Turkana Basin Institute geoBlog

|Turkana Basin Institute geoBlog|

World Water Day 2017

When Richard Leakey invited Sarah, Duchess of York, to visit the Turkana Basin Institute in Kenya their plan was to talk about humankind's place in the world. Sarah did not know that she would be visiting one of the places most affected by the devastating drought in northern Kenya just before World Water Day. [...]

By | 2017-07-14T11:40:37+00:00 March 22nd, 2017|Photos|Comments Off on World Water Day 2017

A family tree of Caminalcules

Families are considered functional units of a typical human society. Depending on the geographic and cultural origin, families can come in different shapes and sizes. The most straightforward way to relate all the members of an extended family is to draw a family tree. Most people know their immediate relatives such as a parent or [...]

By | 2017-03-26T12:44:25+00:00 March 22nd, 2017|Field Schools, Spring 2017|Comments Off on A family tree of Caminalcules

The Beginning of Our Origins

The moment we have all been waiting for has arrived, the human evolution module.  For the module, Dr. Matthew Borths from the University of Ohio joins us to tell the story of our own evolutionary origins.  Dr. Borths studies changes in African ecosystems, particularly as they relate to ape evolution, throughout the Miocene.  He was [...]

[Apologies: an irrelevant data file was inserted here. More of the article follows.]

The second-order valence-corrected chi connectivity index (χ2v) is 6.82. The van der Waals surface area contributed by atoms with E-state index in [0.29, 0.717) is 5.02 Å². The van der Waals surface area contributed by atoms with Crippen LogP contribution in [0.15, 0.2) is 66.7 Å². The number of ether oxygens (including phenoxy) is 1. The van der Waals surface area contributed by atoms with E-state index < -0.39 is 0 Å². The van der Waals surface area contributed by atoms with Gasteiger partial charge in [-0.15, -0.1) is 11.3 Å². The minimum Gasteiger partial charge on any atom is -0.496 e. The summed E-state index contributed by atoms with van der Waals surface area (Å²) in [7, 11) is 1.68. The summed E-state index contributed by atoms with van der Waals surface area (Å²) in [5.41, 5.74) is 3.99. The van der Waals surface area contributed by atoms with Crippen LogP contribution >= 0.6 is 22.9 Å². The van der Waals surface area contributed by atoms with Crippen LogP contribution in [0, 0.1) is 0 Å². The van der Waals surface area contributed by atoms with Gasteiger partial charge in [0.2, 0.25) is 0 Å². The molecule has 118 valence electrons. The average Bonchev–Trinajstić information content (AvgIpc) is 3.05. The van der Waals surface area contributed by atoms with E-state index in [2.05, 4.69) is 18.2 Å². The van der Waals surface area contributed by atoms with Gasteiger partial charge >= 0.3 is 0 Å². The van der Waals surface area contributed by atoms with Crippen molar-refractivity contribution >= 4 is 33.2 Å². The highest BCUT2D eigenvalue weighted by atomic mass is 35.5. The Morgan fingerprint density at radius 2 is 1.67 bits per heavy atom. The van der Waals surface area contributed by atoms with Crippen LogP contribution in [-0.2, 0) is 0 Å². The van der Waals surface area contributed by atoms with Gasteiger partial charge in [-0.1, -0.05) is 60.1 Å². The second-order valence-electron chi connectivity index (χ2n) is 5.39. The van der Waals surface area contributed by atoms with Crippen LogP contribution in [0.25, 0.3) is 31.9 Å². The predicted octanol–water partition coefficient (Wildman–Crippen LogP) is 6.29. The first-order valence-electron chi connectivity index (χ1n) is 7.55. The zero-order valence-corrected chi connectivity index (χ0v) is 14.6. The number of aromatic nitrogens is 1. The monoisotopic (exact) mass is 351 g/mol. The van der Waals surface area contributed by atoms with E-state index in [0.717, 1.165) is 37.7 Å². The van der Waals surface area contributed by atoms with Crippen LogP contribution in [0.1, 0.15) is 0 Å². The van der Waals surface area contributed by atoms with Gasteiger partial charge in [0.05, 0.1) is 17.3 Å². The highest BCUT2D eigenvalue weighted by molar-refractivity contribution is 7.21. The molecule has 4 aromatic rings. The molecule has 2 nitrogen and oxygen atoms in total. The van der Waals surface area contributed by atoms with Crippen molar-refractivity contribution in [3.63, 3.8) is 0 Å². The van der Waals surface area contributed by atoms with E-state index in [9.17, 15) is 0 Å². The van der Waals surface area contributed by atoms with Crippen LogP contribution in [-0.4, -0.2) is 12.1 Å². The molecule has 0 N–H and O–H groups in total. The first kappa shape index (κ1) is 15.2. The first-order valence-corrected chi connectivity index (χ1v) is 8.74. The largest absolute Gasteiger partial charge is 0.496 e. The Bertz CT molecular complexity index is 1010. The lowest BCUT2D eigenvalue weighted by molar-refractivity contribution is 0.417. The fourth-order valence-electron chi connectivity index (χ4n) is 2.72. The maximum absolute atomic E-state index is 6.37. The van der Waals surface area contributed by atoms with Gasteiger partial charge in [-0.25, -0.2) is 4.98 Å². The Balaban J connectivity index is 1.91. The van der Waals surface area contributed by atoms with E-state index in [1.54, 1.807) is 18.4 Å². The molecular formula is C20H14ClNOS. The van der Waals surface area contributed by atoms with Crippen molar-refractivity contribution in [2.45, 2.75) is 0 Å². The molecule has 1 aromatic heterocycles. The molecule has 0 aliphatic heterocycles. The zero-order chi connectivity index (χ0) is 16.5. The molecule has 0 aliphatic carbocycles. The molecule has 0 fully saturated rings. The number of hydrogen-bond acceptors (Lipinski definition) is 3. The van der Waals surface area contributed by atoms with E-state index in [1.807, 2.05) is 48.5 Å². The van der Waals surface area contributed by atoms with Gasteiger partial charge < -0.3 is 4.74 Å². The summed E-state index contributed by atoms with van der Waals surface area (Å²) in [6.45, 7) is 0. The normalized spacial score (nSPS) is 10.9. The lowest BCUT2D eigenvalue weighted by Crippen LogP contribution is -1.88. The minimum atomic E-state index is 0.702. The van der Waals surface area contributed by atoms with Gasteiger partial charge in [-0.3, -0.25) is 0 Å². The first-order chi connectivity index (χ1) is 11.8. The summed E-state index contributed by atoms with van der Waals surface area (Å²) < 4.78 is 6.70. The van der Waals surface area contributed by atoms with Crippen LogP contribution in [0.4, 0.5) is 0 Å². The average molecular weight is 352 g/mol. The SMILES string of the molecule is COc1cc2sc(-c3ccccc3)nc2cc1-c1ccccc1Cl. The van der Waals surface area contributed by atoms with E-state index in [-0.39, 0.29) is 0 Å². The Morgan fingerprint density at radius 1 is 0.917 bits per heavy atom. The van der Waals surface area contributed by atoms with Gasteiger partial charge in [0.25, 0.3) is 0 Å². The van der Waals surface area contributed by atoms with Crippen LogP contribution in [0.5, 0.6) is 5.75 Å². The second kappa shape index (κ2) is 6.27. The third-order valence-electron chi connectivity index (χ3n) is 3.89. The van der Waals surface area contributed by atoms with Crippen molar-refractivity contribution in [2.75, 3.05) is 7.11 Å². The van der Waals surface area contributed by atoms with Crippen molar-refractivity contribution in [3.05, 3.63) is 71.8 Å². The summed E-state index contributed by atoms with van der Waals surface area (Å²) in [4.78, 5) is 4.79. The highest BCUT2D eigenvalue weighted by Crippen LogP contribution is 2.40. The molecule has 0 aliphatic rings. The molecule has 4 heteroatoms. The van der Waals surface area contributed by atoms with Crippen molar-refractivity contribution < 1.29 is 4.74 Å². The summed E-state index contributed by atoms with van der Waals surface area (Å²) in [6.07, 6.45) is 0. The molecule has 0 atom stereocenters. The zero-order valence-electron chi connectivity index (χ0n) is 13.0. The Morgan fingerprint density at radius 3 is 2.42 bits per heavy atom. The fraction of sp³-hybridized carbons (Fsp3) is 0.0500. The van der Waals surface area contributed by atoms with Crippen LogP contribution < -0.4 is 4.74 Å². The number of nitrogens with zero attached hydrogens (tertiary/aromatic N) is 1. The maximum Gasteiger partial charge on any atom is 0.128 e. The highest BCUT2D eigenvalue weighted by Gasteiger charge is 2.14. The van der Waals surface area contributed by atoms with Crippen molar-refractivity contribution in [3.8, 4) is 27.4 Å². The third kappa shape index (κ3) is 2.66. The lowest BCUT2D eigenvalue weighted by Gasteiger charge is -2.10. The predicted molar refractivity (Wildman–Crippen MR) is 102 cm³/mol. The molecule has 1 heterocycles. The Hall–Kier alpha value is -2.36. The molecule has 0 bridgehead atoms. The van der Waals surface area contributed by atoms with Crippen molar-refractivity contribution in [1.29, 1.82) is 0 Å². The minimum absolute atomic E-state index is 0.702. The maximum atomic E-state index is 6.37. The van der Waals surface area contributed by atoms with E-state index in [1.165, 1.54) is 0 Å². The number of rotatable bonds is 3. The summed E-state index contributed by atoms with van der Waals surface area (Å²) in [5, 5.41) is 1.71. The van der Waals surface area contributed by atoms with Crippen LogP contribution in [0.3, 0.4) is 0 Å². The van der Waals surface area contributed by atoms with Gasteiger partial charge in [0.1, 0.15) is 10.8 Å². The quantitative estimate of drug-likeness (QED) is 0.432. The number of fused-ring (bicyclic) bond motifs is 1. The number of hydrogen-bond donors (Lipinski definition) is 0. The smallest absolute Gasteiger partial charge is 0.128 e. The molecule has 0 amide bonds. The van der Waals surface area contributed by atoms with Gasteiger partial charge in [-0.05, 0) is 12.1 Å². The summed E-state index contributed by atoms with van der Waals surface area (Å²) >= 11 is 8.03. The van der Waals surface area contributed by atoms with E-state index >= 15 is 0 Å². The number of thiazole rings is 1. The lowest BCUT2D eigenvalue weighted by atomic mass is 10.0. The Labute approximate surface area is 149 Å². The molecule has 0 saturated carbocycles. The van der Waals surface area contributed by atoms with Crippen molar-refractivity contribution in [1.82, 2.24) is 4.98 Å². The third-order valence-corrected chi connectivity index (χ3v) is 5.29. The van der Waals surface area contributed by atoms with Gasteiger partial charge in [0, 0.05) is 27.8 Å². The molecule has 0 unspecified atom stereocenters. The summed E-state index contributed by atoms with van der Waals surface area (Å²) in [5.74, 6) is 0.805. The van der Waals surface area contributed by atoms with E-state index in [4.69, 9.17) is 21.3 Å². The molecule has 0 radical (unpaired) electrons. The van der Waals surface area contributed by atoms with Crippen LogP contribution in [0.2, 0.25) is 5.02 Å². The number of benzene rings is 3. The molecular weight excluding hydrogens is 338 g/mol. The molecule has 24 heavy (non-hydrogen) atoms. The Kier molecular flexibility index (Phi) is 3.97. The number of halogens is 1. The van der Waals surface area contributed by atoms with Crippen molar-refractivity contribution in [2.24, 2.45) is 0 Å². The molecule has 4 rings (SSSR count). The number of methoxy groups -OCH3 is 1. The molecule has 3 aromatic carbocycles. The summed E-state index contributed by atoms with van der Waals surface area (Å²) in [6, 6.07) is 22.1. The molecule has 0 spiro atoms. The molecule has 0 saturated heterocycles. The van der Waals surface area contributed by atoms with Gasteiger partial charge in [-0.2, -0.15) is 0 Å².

By | 2017-03-22T12:47:53+00:00 March 21st, 2017|Field Schools, Spring 2017|Comments Off on The Beginning of Our Origins

The Power of Paleontology

As paleontology neared the end, students were able to demonstrate what they learned throughout the course by designing research experiments. These projects focused on a wide array of paleontological methods and topics including excavation, tooth wear, and how an animal's chewing rate correlates with its body size. The students worked quite hard on these projects [...]

By | 2017-03-15T09:35:41+00:00 March 15th, 2017|General, Spring 2017|Comments Off on The Power of Paleontology

Nom nom nom…

Origins Field School students don’t have to worry about what's for dinner, as we are provided with healthy and delicious food every day. But what is on the menu for other animals? How can we use them to infer the diet of their fossil relatives?

By | 2017-03-13T14:03:24+00:00 March 12th, 2017|Spring 2017|Comments Off on Nom nom nom…

Earth’s history unrolled

Where does the world come from is one of the most fascinating questions people have asked for thousands of years. Needless to say, the Earth came a long way before it took the shape that we can recognize today. How do we know about major Earth history events such as splitting up of continents, appearance [...]

By | 2017-03-08T08:21:37+00:00 March 8th, 2017|Spring 2017|Comments Off on Earth’s history unrolled

In search of old bones

In the Geology module of the Origins field school, student learned about the earth’s history and how this history is recorded in the layers of sediment in the Turkana Basin. Now it is time to decipher the enigma of different plants and animals that lived in the history of the Turkana Basin millions of years [...]

By | 2017-03-03T04:54:03+00:00 March 3rd, 2017|Spring 2017|Comments Off on In search of old bones

“Where we’re going, we don’t need roads”

To put their geology skills to the test, students set out to make a geological map of area 1, which is near our home in Ileret.  This map not only included essential features such as a key, a compass showing where north is, and a scale, but also important geological features including tuffs, ancient river [...]

By | 2017-02-24T22:07:14+00:00 February 24th, 2017|Spring 2017|Comments Off on “Where we’re going, we don’t need roads”